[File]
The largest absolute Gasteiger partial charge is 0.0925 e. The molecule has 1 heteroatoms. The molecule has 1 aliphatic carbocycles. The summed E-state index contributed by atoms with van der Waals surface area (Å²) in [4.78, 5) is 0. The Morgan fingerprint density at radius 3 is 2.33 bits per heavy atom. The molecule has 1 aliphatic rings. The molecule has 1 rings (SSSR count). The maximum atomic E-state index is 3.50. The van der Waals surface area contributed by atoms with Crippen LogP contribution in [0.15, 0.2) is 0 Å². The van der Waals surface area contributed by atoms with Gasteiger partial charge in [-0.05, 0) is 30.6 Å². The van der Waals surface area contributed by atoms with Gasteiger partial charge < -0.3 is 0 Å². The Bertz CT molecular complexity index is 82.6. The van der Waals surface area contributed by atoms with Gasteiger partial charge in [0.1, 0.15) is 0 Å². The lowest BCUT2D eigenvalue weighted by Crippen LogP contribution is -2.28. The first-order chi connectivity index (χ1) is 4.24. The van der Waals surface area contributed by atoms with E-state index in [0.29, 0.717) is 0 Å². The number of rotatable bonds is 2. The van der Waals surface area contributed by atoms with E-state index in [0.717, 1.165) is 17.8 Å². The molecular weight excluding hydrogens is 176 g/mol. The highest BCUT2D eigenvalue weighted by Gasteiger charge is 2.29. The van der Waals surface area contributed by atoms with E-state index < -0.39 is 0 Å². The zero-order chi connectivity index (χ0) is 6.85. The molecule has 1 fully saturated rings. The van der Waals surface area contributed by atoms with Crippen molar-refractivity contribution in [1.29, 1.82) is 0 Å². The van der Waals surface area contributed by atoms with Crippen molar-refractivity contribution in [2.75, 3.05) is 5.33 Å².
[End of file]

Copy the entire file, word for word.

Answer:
The largest absolute Gasteiger partial charge is 0.0925 e. The molecule has 1 heteroatoms. The molecule has 1 aliphatic carbocycles. The summed E-state index contributed by atoms with van der Waals surface area (Å²) in [4.78, 5) is 0. The Morgan fingerprint density at radius 3 is 2.33 bits per heavy atom. The molecule has 1 aliphatic rings. The molecule has 1 rings (SSSR count). The maximum atomic E-state index is 3.50. The van der Waals surface area contributed by atoms with Crippen LogP contribution in [0.15, 0.2) is 0 Å². The van der Waals surface area contributed by atoms with Gasteiger partial charge in [-0.05, 0) is 30.6 Å². The van der Waals surface area contributed by atoms with Gasteiger partial charge < -0.3 is 0 Å². The Bertz CT molecular complexity index is 82.6. The van der Waals surface area contributed by atoms with Gasteiger partial charge in [0.1, 0.15) is 0 Å². The lowest BCUT2D eigenvalue weighted by Crippen LogP contribution is -2.28. The first-order chi connectivity index (χ1) is 4.24. The van der Waals surface area contributed by atoms with E-state index in [0.29, 0.717) is 0 Å². The number of rotatable bonds is 2. The van der Waals surface area contributed by atoms with E-state index in [0.717, 1.165) is 17.8 Å². The molecular weight excluding hydrogens is 176 g/mol. The highest BCUT2D eigenvalue weighted by Gasteiger charge is 2.29. The van der Waals surface area contributed by atoms with E-state index < -0.39 is 0 Å². The zero-order chi connectivity index (χ0) is 6.85. The molecule has 1 fully saturated rings. The van der Waals surface area contributed by atoms with Crippen molar-refractivity contribution in [1.29, 1.82) is 0 Å². The van der Waals surface area contributed by atoms with Crippen molar-refractivity contribution in [2.75, 3.05) is 5.33 Å².